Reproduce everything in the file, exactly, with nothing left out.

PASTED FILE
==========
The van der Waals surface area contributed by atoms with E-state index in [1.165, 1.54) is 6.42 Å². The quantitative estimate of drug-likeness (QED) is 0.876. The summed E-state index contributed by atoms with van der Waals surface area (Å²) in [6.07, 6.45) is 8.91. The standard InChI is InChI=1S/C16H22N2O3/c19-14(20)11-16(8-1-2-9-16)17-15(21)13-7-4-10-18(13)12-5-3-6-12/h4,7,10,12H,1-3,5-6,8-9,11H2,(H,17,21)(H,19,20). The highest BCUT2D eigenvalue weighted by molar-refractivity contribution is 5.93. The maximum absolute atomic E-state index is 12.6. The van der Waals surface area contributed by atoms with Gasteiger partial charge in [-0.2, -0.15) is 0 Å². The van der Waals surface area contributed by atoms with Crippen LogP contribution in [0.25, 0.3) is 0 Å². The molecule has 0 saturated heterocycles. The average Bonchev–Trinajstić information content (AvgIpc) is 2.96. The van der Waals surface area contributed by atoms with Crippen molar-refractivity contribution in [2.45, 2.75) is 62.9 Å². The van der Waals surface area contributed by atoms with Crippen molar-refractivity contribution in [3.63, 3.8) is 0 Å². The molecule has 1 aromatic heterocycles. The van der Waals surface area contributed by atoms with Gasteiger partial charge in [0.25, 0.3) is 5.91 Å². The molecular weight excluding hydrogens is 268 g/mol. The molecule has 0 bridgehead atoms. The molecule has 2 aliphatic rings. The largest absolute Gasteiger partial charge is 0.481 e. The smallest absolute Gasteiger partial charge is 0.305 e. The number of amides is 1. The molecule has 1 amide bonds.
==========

The van der Waals surface area contributed by atoms with E-state index in [1.165, 1.54) is 6.42 Å². The quantitative estimate of drug-likeness (QED) is 0.876. The summed E-state index contributed by atoms with van der Waals surface area (Å²) in [6.07, 6.45) is 8.91. The standard InChI is InChI=1S/C16H22N2O3/c19-14(20)11-16(8-1-2-9-16)17-15(21)13-7-4-10-18(13)12-5-3-6-12/h4,7,10,12H,1-3,5-6,8-9,11H2,(H,17,21)(H,19,20). The highest BCUT2D eigenvalue weighted by molar-refractivity contribution is 5.93. The maximum absolute atomic E-state index is 12.6. The van der Waals surface area contributed by atoms with Gasteiger partial charge in [-0.2, -0.15) is 0 Å². The van der Waals surface area contributed by atoms with Crippen LogP contribution in [0.25, 0.3) is 0 Å². The molecule has 0 saturated heterocycles. The average Bonchev–Trinajstić information content (AvgIpc) is 2.96. The van der Waals surface area contributed by atoms with Crippen molar-refractivity contribution in [2.45, 2.75) is 62.9 Å². The van der Waals surface area contributed by atoms with Crippen molar-refractivity contribution in [3.63, 3.8) is 0 Å². The molecule has 1 aromatic heterocycles. The van der Waals surface area contributed by atoms with Gasteiger partial charge in [0.25, 0.3) is 5.91 Å². The molecular weight excluding hydrogens is 268 g/mol. The molecule has 0 bridgehead atoms. The molecule has 2 aliphatic rings. The largest absolute Gasteiger partial charge is 0.481 e. The smallest absolute Gasteiger partial charge is 0.305 e. The number of amides is 1. The molecule has 1 amide bonds.